Tuberculosis: worrying figures from the WHO

Global tuberculosis-related deaths increased last year, for the first time in more than a decade, the World Health Organization (WHO) lamented on Thursday, estimating that years of progress in the fight against this disease have been lost due to the pandemic.

In a few years, the number of victims linked to this disease has fallen by only about 9%, far from the objectives of 35% which had been established by last year, specifies the WHO in a new report. , noting that the number of new cases relative to the entire population has decreased by 11%, less than the 20% desired. Only Europe reached 25%, indicates the same source.

Due to the pandemic, far fewer people were diagnosed, treated or taken care of in terms of prevention compared to the previous year. Spending on tuberculosis-related benefits has fallen, the report, which covers 197 states or territories, said.

In many countries, resources have been used against the coronavirus. Patients have also faced difficulties in accessing care due to the lockdowns.

Quoted by the report, WHO Director General Tedros Adhanom Ghebreyesus said he was “alarmed” and called for more investment and innovation for the millions of people affected. He noted that the pandemic has disrupted care for other diseases, but less than that for tuberculosis.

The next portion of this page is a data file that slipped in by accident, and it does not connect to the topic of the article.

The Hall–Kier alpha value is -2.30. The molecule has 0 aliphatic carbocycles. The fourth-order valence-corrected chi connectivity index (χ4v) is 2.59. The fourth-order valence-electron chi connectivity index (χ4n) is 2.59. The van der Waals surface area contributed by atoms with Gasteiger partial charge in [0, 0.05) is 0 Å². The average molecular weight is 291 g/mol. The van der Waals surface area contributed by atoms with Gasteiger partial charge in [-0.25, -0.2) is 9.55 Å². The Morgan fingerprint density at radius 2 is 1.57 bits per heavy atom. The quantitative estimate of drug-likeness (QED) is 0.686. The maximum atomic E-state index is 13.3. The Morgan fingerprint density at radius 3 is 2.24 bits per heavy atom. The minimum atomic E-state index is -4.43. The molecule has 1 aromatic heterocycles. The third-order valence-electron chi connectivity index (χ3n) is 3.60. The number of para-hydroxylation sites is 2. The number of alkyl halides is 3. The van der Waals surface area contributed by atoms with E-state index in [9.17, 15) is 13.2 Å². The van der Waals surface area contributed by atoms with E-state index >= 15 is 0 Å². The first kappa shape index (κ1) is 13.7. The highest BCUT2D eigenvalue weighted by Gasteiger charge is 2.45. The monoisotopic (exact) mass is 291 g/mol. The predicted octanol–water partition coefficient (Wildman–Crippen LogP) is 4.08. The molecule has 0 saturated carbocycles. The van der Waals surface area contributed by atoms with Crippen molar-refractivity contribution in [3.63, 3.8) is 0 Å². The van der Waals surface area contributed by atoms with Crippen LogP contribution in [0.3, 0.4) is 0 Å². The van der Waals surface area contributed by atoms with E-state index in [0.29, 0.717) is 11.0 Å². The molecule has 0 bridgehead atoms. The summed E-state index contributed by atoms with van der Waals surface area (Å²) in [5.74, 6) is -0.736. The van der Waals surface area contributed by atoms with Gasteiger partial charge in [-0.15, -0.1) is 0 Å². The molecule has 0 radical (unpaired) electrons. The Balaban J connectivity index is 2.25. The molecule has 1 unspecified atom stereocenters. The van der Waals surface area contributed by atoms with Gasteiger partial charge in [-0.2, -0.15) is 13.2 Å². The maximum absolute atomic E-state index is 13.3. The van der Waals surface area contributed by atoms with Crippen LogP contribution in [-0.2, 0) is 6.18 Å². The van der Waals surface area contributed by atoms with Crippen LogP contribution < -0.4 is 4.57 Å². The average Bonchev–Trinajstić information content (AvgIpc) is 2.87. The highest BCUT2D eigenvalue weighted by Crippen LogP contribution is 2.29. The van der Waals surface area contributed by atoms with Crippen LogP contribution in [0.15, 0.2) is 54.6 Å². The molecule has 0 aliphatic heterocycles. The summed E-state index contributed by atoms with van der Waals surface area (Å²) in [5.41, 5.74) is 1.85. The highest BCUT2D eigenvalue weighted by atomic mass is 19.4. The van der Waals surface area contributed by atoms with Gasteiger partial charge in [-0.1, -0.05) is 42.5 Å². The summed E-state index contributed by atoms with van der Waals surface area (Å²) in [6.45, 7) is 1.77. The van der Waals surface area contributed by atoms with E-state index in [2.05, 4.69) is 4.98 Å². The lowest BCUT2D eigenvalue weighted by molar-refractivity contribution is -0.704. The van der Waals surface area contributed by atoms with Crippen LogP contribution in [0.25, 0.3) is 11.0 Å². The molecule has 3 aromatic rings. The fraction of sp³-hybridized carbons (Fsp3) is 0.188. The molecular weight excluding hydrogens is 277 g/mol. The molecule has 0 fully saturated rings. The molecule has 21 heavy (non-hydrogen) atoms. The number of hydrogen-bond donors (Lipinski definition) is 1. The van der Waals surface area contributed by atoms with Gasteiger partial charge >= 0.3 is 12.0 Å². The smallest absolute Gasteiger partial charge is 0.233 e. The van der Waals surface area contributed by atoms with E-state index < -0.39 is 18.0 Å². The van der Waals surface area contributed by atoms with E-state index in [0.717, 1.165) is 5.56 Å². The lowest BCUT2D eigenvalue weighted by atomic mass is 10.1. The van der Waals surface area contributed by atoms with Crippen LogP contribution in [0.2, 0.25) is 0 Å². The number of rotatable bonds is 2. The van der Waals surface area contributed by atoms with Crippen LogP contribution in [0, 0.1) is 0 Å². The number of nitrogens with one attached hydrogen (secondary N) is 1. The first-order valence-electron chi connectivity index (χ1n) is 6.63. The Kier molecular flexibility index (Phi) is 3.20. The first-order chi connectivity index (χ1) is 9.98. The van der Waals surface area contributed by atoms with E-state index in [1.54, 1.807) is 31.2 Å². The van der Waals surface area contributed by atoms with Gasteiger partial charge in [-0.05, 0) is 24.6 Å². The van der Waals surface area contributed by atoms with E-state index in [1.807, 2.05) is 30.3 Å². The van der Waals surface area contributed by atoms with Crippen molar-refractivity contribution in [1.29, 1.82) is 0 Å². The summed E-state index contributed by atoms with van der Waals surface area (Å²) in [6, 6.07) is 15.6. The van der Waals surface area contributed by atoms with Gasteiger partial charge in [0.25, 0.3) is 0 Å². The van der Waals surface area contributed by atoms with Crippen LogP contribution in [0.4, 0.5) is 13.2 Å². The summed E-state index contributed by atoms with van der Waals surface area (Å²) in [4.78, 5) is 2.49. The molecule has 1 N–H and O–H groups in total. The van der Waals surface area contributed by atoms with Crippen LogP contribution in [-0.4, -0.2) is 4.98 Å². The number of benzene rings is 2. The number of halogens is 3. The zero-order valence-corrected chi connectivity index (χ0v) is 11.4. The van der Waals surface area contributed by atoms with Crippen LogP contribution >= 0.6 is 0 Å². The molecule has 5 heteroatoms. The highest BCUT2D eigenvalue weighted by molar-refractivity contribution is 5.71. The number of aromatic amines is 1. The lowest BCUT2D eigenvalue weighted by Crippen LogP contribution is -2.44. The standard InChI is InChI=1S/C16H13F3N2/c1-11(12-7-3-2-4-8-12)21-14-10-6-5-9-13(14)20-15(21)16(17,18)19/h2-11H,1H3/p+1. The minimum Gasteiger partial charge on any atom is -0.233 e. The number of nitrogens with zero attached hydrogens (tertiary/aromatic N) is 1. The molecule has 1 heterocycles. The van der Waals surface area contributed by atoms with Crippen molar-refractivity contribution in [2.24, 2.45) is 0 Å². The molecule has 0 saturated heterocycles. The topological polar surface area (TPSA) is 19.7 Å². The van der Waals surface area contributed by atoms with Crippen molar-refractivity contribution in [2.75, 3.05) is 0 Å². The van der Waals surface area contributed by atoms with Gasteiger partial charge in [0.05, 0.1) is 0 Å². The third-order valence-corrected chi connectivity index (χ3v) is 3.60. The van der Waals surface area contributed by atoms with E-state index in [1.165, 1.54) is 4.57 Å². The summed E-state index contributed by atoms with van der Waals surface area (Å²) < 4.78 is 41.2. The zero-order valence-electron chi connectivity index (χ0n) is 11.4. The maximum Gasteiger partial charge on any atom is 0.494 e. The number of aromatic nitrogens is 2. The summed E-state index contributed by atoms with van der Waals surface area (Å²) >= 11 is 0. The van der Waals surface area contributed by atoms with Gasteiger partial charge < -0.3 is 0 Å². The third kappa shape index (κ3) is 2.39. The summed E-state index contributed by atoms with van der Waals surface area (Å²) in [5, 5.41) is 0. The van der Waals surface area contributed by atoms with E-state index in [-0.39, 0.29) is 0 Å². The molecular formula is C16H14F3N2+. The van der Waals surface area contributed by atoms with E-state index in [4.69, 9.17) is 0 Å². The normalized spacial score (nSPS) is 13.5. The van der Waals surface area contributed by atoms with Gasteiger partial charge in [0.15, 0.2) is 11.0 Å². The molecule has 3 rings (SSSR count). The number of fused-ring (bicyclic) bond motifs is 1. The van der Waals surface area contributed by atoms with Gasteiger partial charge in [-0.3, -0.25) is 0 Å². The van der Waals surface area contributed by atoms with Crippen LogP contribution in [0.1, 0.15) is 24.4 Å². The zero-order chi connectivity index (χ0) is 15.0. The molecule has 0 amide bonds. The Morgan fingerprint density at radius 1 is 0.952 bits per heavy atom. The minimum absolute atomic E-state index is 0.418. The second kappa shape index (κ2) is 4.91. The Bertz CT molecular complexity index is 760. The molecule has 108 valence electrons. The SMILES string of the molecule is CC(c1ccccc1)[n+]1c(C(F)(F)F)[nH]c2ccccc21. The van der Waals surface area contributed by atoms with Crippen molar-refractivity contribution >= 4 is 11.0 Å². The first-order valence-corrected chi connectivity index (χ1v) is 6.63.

In total, 1.5 million people died last year, about 100,000 more in a year. Of these, around 215,000 were infected with HIV. Most of these victims have been identified in around 30 countries with the highest burden of tuberculosis. According to forecasts, the number of victims could increase further this year and next.

Last year, the number of people newly diagnosed fell by 1.3 million to 5.8 million. According to WHO estimates, more than 4 million people have had tuberculosis without knowing it, compared to less than 3 million a year earlier.

The number of people accessing preventive care fell by 21%. And that of patients treated for drug-resistant tuberculosis fell by 15% to only a third of the needs.

Another problem is that funding remains insufficient in poor and middle-income countries, which account for almost all identified cases of the disease. Spending fell from $ 5.8 billion to $ 5.3 billion (over $ 4.8 billion), less than half of the target of $ 13 billion per year by next year.

Advances are being observed on drugs, but they are limited by the low investment in research, to 900 million dollars in 2019, far from the target of two billion, notes the WHO.

States must speed up their response to this disease, insists the director of the global tuberculosis program at the WHO, Tereza Kasaeva. A second high-level meeting is scheduled in two years.

SL (with MAP)

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